March 21 – The Molasses Act is passed by British House of Commons, which reinforces the negative opinions of the British by American colonists. The Act then goes to the House of Lords, which consents to it on May 4 and it receives royal assent on May 17.
After British Prime Minister Robert Walpole's proposed excise tax bill results in rioting over the imposition of additional taxes and the use of government agents to collect them, Walpole informs the House of Commons that he will withdraw the legislation.
June 12 – In Berlin, Prince Frederick of Prussia, the 21-year-old heir to the throne reluctantly marries Duchess Elisabeth Christine of Brunswick-Bevern in order to avoid prosecution for desertion from the Prussian Army and to be guaranteed the throne. Despite the unhappy marriage Frederick and Elisabeth later reign as King and Queen Consort of Prussia.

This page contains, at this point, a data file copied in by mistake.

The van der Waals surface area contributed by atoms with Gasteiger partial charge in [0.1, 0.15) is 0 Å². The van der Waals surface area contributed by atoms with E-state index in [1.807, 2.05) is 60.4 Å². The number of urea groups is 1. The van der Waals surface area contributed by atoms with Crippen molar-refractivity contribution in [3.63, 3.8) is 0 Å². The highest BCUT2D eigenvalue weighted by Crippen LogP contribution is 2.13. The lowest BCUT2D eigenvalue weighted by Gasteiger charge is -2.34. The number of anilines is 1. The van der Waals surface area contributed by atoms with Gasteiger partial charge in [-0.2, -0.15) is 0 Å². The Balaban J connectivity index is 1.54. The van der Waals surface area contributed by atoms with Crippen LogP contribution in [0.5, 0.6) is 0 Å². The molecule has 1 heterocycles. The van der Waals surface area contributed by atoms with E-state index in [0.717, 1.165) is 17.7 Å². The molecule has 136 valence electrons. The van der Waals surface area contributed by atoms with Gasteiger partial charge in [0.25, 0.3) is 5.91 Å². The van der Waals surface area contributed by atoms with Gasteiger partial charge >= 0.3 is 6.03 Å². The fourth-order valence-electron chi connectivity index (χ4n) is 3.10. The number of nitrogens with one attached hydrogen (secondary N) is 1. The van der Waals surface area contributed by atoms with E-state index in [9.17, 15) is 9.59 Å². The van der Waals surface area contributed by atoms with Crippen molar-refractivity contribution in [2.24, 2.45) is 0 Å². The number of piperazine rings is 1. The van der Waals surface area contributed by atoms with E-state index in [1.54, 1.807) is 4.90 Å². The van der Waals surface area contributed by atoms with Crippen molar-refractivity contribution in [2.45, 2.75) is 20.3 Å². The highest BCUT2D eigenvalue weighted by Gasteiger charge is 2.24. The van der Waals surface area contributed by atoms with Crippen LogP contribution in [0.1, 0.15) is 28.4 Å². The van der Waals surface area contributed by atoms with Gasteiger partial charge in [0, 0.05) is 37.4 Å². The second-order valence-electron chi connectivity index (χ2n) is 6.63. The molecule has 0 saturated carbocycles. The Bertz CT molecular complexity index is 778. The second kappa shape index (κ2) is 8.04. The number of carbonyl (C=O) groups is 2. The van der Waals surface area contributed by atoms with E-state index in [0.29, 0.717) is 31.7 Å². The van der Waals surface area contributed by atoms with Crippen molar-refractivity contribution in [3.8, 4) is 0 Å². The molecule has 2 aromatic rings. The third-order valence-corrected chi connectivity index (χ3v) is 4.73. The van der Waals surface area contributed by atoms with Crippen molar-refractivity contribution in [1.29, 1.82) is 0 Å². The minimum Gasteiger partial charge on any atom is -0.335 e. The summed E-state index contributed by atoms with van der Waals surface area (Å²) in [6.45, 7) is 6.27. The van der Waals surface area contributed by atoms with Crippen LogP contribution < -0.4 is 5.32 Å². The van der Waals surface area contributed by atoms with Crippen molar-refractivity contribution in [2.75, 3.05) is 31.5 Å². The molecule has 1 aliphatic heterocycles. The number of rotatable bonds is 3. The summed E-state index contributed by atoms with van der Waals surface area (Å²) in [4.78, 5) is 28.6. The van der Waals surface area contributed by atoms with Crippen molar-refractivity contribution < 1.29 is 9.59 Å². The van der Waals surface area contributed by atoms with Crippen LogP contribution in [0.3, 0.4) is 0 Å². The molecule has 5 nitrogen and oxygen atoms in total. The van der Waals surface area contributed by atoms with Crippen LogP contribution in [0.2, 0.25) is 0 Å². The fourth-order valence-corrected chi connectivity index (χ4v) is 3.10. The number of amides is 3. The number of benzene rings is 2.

September 12 – Stanislas Leszczynski, who had been King of Poland from 1704 to 1709 until being driven from the throne by King Augustus II, is returned to office by the vote of the Sejm. Russia and Austria protest the election, since King Stanislaus is backed by France and Sweden.
December 19 – Unsuccessful in capturing Baghdad from the Ottoman Empire, Persia's ruler Nader Shah signs the Treaty of Baghdad with the Ottoman Governor, Ahmad Khan Pasha, with the Turks and the Iranians agreeing to restore the boundary between the two empires to the lines before the 1732 Ottoman invasion of Iran.
^"The imperial heritage of Peter the Great in the foreign policy of his early successors", by E. V. Anisimov, in Imperial Russian Foreign Policy, ed. by Hugh Ragsdale (Cambridge University Press, 1993) p30
^Thomas Carlyle, History of Friedrich the Second, Called Frederick the Great (Harper & Brothers, 1858) p372
^Douglas M. Gibler, International Military Alliances, 1648-2008, (SAGE Publications, 2008) p.85
^Kaveh Farrokh, Iran at War, 1500-1988 (Bloomsbury Publishing, 2011) pp110-113